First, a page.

Information for medical students

Supporting your ongoing education

We understand that the Coronavirus (COVID-19) pandemic is affecting all medical students. The UK’s health services are under significant pressure. This may mean you're not taught in clinical locations, and your medical school may need to cancel some of your teaching and assessments. You, your teachers, and other staff may also be off sick or self-isolating.

We’ll continue to work with them to limit the impact of the pandemic on your medical education and future progression. Where possible, we’re asking medical schools to:

  • prioritise teaching and assessment for final year students
  • work with local partners to make appropriate contingency arrangements
  • document any adjustments they make to your course and planned assessments

The response of individual medical schools and placement providers will depend on the local situation. It’s likely that each school will need to make different adjustments.

Provisional registration

If you’re a final year medical student, you’ll receive an email from us between 7-9 April, inviting you to apply for provisional registration. We’ll process your application at an earlier point than usual, as part of the UK government’s response to the pandemic. Once your medical school confirms you’ve graduated and we’ve confirmed you’re fit to practise, you’ll be granted provisional registration. This means you’ll be able to work as interim Foundation Year 1 (FiY1) doctor if you’re willing and able to do so. Find out more about this year’s provisional registration process.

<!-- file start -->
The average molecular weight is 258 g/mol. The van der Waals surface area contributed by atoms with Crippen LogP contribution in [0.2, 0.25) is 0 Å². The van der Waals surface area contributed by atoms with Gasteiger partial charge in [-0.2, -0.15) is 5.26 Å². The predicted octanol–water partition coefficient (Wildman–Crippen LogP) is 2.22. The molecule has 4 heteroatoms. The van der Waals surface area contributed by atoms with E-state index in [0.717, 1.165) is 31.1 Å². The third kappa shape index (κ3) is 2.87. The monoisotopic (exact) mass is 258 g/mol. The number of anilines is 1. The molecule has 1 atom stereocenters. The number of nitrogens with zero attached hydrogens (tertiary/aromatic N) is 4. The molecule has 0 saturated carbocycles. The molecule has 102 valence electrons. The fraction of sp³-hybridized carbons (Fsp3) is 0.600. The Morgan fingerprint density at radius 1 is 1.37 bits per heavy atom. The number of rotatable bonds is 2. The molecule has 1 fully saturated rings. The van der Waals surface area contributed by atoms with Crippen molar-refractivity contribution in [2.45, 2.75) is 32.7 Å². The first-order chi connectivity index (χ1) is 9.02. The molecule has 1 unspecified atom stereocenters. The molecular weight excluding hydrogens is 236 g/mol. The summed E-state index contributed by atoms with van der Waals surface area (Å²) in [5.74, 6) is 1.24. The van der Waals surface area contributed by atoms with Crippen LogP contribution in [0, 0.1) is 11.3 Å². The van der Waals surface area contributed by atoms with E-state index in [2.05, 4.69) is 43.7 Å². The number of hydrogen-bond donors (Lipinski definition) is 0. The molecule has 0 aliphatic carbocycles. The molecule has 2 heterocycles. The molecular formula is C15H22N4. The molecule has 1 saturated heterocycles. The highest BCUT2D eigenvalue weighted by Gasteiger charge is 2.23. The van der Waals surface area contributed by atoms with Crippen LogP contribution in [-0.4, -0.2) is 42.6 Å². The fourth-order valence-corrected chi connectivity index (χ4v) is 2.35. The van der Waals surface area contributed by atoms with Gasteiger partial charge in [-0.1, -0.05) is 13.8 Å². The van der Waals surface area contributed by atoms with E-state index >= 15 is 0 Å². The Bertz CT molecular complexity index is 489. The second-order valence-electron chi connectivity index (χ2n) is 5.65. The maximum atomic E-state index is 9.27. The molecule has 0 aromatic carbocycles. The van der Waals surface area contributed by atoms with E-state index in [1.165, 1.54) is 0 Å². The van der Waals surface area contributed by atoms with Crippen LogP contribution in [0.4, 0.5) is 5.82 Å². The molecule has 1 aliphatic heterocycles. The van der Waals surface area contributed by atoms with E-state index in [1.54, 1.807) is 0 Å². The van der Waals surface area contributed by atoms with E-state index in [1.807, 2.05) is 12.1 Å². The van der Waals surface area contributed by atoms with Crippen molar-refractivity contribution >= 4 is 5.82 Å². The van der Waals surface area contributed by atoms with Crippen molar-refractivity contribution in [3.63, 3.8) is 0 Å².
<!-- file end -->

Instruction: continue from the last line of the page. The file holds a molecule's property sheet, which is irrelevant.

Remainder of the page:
Looking after your health

Like the wider profession, as a medical student you must manage your own health. This means not attending teaching sessions, placements or assessments if you’re unwell, and self-isolating in line with national advice. This is particularly important in clinical settings, where patient safety should always be your first priority.

If you’re in a clinical environment, medical schools and placement providers should make sure that you’re suitably equipped. For example, that you have protective clothing, and the right information to minimise the risk of transmission.

If you have pre-existing health conditions that place you at increased risk of infection, you should discuss this with your medical school or local education provider.


The Medical Schools Council (MSC) has set out their expectations on volunteering for employers, medical schools and students.

If you want to volunteer, you must not be asked to carry out any duties of a doctor. You must be supervised to be safe and act within your competence at all times.

Arrangements should be made locally, and employers should give you relevant induction, equipment and support. You can find volunteering opportunities on the MSC’s website.